Okay on the labor you mentioned we’re lapping the matrix and the self-insurance et cetera and you expect no leverage going forward? Did I hear that right?

Jack Hartung

Little or no and let me give you some background on that. We just saw 100 basis points of leverage in the first quarter. Of you look to last year we only got 60 basis points of labor leverage in the first quarter of last year. We’re now moving against the second and the third quarter where we got 190 basis points of leverage in Q2 last year, 190 in Q3 last year. Our restaurant teams just absolutely hit it out of the park and they hit it out of the park not only with efficient labor but remember we took our throughput to a new level. We feel like our operations moved to a new level and so yes I expect little or no leverage on the labor line as we move into the next few quarters.

Bryan Elliott - Raymond James & Associates

And so as I think about that that implies sort of per store labor cost growth similar to your comp growth which mid single-digits you’re – we’re not adding people are we?

Jack Hartung

You are because most of our comps are typically driven by additional transactions, labor is a semi variable line and so you have to add some labor hours when you increase your transactions and we do have what we think is a pretty normal wage rate inflation kind of in that 3 to 4% range so it costs 3.5% so you do need a mid single-digit kind of comp just to kind of hold your own to cover the wage inflation and to support the extra hours as you add additional transactions.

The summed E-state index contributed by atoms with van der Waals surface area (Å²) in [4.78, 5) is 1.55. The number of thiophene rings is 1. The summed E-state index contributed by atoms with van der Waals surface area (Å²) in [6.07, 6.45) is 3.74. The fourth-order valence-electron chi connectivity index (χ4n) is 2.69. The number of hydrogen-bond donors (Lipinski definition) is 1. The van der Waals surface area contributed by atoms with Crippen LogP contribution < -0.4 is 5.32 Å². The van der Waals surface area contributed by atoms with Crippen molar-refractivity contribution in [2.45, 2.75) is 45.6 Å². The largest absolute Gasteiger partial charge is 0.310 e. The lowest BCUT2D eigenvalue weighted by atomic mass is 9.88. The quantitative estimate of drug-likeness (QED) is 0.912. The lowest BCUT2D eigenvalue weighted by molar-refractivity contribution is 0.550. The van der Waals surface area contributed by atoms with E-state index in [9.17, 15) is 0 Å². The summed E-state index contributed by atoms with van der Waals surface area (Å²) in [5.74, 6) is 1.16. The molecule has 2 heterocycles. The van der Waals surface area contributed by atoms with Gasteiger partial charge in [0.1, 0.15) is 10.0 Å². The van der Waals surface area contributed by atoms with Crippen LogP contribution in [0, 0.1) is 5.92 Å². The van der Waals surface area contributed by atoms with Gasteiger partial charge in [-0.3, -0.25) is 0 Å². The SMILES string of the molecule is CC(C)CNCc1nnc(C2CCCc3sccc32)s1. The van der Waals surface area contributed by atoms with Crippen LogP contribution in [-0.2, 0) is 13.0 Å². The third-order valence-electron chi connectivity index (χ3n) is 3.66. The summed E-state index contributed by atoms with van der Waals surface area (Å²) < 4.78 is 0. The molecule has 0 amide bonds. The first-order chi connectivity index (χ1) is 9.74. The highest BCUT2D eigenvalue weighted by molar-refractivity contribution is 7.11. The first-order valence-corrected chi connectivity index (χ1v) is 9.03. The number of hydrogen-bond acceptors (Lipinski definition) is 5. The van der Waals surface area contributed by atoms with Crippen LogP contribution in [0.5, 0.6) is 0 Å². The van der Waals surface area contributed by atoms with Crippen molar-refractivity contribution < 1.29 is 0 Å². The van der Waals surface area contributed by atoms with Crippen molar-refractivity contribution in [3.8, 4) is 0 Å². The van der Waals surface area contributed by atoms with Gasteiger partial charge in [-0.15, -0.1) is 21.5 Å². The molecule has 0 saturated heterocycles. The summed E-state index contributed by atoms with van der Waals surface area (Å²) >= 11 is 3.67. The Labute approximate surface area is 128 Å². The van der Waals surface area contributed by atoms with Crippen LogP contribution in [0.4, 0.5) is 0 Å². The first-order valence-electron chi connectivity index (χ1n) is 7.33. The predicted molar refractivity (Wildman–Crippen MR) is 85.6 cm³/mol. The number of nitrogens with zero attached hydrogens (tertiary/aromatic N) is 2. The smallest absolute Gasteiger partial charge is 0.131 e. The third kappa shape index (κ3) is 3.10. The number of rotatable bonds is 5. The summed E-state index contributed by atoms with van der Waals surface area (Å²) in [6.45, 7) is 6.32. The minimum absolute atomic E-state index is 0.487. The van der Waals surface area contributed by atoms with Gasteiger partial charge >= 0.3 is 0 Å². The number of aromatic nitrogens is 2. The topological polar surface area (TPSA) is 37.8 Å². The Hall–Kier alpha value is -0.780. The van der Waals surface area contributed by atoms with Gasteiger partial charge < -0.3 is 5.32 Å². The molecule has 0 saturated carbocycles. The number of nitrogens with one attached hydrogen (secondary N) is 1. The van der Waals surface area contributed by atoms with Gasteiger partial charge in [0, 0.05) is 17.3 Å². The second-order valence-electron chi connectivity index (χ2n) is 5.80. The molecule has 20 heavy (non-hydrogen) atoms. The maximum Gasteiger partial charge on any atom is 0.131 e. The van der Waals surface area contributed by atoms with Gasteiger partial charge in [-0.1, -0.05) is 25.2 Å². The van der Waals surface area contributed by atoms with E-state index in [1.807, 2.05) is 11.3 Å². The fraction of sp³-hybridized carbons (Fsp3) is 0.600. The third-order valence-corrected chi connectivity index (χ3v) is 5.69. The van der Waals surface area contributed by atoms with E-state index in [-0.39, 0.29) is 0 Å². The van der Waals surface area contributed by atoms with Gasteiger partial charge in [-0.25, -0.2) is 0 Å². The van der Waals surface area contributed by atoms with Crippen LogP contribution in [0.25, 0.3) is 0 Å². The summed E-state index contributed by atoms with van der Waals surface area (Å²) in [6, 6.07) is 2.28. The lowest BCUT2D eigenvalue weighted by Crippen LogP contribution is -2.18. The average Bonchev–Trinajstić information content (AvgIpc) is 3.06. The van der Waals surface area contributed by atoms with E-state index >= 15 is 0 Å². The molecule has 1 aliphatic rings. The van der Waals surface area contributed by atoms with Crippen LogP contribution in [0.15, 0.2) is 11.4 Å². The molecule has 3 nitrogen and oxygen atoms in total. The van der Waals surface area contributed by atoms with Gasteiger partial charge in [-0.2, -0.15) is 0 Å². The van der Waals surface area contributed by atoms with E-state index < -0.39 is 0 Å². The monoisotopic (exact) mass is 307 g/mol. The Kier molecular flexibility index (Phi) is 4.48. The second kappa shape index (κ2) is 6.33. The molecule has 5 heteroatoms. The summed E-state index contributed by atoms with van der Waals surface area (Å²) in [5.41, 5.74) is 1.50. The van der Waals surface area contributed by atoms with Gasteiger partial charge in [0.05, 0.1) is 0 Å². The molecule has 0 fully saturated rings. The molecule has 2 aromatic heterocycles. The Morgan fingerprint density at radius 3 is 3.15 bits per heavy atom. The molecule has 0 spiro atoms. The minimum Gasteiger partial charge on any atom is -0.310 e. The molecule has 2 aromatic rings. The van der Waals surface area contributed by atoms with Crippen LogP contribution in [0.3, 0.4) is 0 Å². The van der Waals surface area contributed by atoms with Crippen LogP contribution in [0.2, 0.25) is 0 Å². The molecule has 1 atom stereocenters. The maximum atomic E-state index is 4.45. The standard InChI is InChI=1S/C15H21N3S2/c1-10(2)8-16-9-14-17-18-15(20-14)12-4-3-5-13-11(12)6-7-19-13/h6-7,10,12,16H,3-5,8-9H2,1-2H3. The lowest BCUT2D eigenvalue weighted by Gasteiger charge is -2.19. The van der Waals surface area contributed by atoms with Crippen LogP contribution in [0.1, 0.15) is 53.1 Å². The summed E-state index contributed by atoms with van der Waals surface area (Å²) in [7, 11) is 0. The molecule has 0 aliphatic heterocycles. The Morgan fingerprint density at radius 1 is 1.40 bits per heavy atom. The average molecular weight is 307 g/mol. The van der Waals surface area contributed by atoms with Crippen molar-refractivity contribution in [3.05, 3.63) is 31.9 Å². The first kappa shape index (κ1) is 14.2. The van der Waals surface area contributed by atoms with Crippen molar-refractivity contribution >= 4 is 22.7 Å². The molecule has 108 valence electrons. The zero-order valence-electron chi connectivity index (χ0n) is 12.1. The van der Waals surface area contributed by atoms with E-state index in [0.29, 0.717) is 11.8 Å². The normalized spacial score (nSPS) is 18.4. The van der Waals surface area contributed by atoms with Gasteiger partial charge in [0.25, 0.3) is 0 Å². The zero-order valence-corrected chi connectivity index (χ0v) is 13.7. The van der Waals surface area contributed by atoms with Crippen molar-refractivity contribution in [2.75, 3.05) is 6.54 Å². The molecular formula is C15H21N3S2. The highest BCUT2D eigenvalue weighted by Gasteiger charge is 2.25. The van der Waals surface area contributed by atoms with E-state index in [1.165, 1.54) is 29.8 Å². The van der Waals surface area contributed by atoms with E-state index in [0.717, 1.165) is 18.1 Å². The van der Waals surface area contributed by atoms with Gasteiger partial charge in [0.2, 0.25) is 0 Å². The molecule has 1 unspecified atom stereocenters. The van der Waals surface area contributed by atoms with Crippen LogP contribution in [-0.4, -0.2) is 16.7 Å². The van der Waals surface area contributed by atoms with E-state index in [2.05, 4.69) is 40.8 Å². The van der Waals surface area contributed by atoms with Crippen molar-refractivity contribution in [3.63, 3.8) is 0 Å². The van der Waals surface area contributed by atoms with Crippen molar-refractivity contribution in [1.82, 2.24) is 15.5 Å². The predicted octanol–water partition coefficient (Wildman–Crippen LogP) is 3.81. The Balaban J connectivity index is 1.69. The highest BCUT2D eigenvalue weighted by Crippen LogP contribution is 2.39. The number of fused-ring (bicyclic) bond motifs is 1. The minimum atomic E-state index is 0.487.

Bryan Elliott - Raymond James & Associates

Okay the – was there any advertising shift of magnitude year-over-year as far as how much you accrued?

Jack Hartung

Yes and no. the answer is we did spend a little more on our marketing in the first than normal. Our average we spend about 1.75%, we spent about 2.2% in the first quarter so we did spend more but we reduced our promo by just about the same amount so those two pretty much offset so between promo and our marketing we had a pretty normal spend.

Bryan Elliott - Raymond James & Associates

Okay and you’d expect strategically to continue at that historic rate, the combination of those two?

Jack Hartung